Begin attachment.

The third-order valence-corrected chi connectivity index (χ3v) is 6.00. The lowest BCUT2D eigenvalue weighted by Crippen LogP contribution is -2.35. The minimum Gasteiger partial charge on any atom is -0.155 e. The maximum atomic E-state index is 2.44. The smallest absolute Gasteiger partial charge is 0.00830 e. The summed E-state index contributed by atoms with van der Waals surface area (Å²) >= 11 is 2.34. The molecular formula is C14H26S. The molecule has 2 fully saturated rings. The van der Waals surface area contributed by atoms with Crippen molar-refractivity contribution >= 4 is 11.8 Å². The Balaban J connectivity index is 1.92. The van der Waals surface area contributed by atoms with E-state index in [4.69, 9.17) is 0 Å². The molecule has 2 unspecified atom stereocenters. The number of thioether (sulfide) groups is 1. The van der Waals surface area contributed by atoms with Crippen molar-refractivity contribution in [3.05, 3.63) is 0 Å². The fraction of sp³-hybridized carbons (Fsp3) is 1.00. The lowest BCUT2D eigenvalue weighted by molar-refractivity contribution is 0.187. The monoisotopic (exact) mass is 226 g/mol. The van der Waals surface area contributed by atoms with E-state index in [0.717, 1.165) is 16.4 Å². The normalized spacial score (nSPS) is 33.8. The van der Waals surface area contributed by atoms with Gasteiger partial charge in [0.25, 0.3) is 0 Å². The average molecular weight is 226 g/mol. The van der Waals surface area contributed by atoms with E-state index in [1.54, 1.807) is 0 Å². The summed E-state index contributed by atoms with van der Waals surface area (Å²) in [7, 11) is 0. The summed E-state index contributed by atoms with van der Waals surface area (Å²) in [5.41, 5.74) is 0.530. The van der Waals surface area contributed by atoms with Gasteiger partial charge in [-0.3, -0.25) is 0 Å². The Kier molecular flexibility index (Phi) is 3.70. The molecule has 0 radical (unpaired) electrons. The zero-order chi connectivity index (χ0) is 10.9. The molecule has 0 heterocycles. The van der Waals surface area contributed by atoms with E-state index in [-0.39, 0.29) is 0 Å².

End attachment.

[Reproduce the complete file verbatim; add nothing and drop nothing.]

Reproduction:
The third-order valence-corrected chi connectivity index (χ3v) is 6.00. The lowest BCUT2D eigenvalue weighted by Crippen LogP contribution is -2.35. The minimum Gasteiger partial charge on any atom is -0.155 e. The maximum atomic E-state index is 2.44. The smallest absolute Gasteiger partial charge is 0.00830 e. The summed E-state index contributed by atoms with van der Waals surface area (Å²) >= 11 is 2.34. The molecular formula is C14H26S. The molecule has 2 fully saturated rings. The van der Waals surface area contributed by atoms with Crippen molar-refractivity contribution >= 4 is 11.8 Å². The Balaban J connectivity index is 1.92. The van der Waals surface area contributed by atoms with E-state index in [4.69, 9.17) is 0 Å². The molecule has 2 unspecified atom stereocenters. The number of thioether (sulfide) groups is 1. The van der Waals surface area contributed by atoms with Crippen molar-refractivity contribution in [3.05, 3.63) is 0 Å². The fraction of sp³-hybridized carbons (Fsp3) is 1.00. The lowest BCUT2D eigenvalue weighted by molar-refractivity contribution is 0.187. The monoisotopic (exact) mass is 226 g/mol. The van der Waals surface area contributed by atoms with E-state index in [0.717, 1.165) is 16.4 Å². The normalized spacial score (nSPS) is 33.8. The van der Waals surface area contributed by atoms with Gasteiger partial charge in [0.25, 0.3) is 0 Å². The average molecular weight is 226 g/mol. The van der Waals surface area contributed by atoms with E-state index in [1.54, 1.807) is 0 Å². The summed E-state index contributed by atoms with van der Waals surface area (Å²) in [7, 11) is 0. The summed E-state index contributed by atoms with van der Waals surface area (Å²) in [5.41, 5.74) is 0.530. The van der Waals surface area contributed by atoms with Gasteiger partial charge in [-0.3, -0.25) is 0 Å². The Kier molecular flexibility index (Phi) is 3.70. The molecule has 0 radical (unpaired) electrons. The zero-order chi connectivity index (χ0) is 10.9. The molecule has 0 heterocycles. The van der Waals surface area contributed by atoms with E-state index in [-0.39, 0.29) is 0 Å².